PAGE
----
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GROSS DOMESTIC PRODUCT, INS AND OUTS:
Gross domestic product is the total market value of all goods and services produced within the political boundaries of an economy during a given period of time, usually one year. Obtaining this value is not a simple task. It requires combining a lot of information from a number of different sources. For the U.S. economy, this includes trillions of dollars worth of production, hundreds of million of consumers, hundreds of thousands of businesses, and a bunch of market transactions each year. The measurement of gross domestic product is not an easy task, especially for an economy as large and complex as that found in the United States. While GDP, in theory seeks to measure the total market value of all current production, in practice some items are not included.
Starting with Markets
The circle in this exhibit represents all economic production in the economy. This is what GDP seeks to measure--the current production of final goods and services. In a perfect world, this is what GDP would actually measure. Of course, the world is NOT perfect and measuring this economic production circle directly is not likely to happen.
|Markets and Production
In the imperfect real world, GDP estimates the economic production activity contained in this circle starting with market transactions--the buying and selling of assorted commodities. This is a great place to start in the assessment of market value. Market transactions are another set of activities that can be represented by a circle. Click the [Market] button to reveal this circle.
Note that these two circles do not coincide. They overlap a great deal, but not totally. While much of the economic production circle lies within the market transaction circle, each circle has a slice not contained in the other. These slices provide insight into the measurement of GDP.
Past and Future
The first adjustment is market transactions that are NOT economic production. This is designated as slice "A" in the exhibit to the right. Because this does not contain economic production, it is not part of gross domestic product. Slice "A" contains two categories of stuff--past production and future production.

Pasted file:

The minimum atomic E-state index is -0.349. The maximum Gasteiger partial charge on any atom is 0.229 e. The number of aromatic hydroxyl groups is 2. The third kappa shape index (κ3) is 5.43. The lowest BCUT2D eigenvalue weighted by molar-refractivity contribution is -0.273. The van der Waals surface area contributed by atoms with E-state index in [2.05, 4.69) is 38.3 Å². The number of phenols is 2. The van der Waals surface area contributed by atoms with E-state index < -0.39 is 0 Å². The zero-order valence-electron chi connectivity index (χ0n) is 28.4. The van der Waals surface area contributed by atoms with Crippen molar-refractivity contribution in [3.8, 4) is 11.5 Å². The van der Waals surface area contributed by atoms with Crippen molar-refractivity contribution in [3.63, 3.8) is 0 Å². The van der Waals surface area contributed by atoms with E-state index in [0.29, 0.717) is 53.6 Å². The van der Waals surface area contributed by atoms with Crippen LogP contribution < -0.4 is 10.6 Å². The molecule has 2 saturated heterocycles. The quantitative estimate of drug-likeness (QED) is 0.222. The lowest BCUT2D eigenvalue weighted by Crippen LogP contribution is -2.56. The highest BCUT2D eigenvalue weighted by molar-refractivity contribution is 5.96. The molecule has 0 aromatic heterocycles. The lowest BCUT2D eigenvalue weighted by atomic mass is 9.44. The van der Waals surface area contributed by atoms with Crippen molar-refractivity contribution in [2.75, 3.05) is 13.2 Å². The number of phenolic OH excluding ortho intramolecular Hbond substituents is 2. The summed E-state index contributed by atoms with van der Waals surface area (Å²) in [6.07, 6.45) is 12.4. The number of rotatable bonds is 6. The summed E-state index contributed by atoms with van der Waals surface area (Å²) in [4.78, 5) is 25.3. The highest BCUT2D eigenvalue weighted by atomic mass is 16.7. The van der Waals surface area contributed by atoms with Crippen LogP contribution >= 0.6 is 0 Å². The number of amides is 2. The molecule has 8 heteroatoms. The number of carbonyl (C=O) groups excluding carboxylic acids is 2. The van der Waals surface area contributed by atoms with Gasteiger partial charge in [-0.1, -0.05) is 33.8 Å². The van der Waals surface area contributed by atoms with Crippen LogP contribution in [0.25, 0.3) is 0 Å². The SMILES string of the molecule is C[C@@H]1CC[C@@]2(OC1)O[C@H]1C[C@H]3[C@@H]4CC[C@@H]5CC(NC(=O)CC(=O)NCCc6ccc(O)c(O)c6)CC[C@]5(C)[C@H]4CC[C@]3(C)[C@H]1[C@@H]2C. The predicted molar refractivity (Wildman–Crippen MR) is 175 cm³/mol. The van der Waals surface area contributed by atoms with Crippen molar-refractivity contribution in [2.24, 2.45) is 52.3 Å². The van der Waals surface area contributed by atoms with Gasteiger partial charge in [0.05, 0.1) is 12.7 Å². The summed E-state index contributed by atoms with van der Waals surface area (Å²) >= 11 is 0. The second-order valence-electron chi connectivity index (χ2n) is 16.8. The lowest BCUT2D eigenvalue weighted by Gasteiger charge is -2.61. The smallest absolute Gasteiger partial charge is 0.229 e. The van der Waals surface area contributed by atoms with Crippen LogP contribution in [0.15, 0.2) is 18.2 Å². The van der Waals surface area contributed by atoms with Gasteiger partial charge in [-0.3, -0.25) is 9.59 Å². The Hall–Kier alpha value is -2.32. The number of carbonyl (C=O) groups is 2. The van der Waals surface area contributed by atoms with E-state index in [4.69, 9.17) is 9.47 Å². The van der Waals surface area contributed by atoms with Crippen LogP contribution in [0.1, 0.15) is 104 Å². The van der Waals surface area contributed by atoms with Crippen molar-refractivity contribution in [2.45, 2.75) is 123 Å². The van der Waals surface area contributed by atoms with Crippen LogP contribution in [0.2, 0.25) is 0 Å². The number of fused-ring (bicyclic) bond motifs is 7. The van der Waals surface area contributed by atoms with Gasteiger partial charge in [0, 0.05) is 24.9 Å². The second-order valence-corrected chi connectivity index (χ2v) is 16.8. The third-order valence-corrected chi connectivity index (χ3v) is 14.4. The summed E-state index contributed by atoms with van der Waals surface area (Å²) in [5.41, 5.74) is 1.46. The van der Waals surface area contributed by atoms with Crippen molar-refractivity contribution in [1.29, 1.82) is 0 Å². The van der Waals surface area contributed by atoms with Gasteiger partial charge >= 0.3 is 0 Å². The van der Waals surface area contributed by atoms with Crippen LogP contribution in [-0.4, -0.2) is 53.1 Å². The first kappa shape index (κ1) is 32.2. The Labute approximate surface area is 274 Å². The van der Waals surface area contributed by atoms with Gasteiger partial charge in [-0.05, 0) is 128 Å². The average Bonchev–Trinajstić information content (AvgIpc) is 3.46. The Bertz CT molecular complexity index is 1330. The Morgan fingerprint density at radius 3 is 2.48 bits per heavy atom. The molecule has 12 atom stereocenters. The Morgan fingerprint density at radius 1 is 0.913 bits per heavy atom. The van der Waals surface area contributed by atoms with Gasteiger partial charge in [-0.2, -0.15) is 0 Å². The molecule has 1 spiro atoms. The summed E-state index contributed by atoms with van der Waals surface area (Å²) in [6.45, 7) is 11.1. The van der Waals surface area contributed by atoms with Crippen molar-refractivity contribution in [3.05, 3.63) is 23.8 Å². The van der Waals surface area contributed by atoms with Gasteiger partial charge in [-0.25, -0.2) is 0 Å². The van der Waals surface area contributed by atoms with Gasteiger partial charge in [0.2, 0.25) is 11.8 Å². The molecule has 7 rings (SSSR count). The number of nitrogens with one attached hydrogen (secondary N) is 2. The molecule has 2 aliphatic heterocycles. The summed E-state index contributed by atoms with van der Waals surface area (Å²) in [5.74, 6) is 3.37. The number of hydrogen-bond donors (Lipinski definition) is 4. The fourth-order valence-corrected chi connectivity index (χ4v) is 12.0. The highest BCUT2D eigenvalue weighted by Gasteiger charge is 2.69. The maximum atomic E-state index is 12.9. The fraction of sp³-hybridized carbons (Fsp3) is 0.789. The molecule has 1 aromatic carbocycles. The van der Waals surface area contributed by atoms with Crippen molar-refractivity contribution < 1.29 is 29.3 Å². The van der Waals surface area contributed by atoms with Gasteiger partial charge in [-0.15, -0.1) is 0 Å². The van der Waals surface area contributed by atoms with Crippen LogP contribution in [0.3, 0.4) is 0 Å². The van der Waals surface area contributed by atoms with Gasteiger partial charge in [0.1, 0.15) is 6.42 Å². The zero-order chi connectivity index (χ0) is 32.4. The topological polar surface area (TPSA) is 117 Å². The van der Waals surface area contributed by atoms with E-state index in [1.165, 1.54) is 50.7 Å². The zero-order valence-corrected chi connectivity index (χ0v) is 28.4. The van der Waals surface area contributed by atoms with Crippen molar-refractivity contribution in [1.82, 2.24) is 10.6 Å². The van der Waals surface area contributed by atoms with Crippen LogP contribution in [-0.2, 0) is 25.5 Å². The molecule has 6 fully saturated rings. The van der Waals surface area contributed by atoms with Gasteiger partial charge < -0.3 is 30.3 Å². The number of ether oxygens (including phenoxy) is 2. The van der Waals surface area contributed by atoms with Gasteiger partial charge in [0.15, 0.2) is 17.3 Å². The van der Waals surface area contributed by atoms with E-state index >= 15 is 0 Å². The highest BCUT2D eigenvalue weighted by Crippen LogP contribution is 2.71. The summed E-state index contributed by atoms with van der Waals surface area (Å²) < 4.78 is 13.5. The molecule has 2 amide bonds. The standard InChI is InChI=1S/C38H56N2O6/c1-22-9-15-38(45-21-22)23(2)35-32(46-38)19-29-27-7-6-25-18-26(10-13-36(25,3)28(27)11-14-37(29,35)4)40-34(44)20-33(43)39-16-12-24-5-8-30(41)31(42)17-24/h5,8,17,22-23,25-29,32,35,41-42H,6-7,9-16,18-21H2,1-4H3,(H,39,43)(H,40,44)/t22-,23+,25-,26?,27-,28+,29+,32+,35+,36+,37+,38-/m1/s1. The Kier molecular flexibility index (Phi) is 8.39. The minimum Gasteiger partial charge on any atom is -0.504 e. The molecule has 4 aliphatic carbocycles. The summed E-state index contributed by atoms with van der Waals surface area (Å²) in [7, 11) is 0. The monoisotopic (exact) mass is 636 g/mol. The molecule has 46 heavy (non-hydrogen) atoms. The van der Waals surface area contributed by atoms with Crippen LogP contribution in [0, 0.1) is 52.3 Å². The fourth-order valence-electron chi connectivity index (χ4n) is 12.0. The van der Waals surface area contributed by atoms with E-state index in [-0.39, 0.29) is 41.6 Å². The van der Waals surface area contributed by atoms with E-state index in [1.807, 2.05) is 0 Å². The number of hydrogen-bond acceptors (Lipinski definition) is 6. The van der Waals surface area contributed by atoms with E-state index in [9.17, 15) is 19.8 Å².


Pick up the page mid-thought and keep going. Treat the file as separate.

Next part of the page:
|Past and Future
Slice "A" is excluded from GDP.
- Past Production: Past production includes used cars, used houses, rummage sale items, and any good produced before the start of the current time period. These items also involve market transactions, but not for current production. If GDP measured the value of all market transactions, then it would include this past production. But these used items are not part of GDP. They are not current production. They are past production. They were already included in GDP in a previous year. So, poof. They are gone.
- Future Production: Intermediate goods are items that WILL become part of GDP in the future, once the finished product is finished. But market transactions for these intermediate goods do not involve current production, which places them in slice "A." If this slice was included in GDP, then double counting occurs. So these market transactions are excluded. Poof. They too are gone.
A significant amount of economic production that should be included in GDP does NOT involve market transactions. This area is labeled "B" in the exhibit to the right. This really, really should be included, if possible. Some can be and some cannot. Consider first the "can" part.
Although by its very nature market value information for nonmarket economic production is lacking, it is possible to come up with reasonable estimates... for some of this activity. Two examples are in-kind payments and services of owner-occupied housing.
At least part of slice "B" is included in GDP.
- In-Kind Payments: Some businesses provide in-kind payments to their owners or employees. A farm family, for example, might sell most of its tomato crop through a market, placing this production squarely in GDP, but it might also consume a few ripe ones right on the farm. No market transaction. No record of value. And possibly escaping inclusion in GDP. However, the official GDP number collectors are able to include the estimated values of many of these in-kind payments in GDP.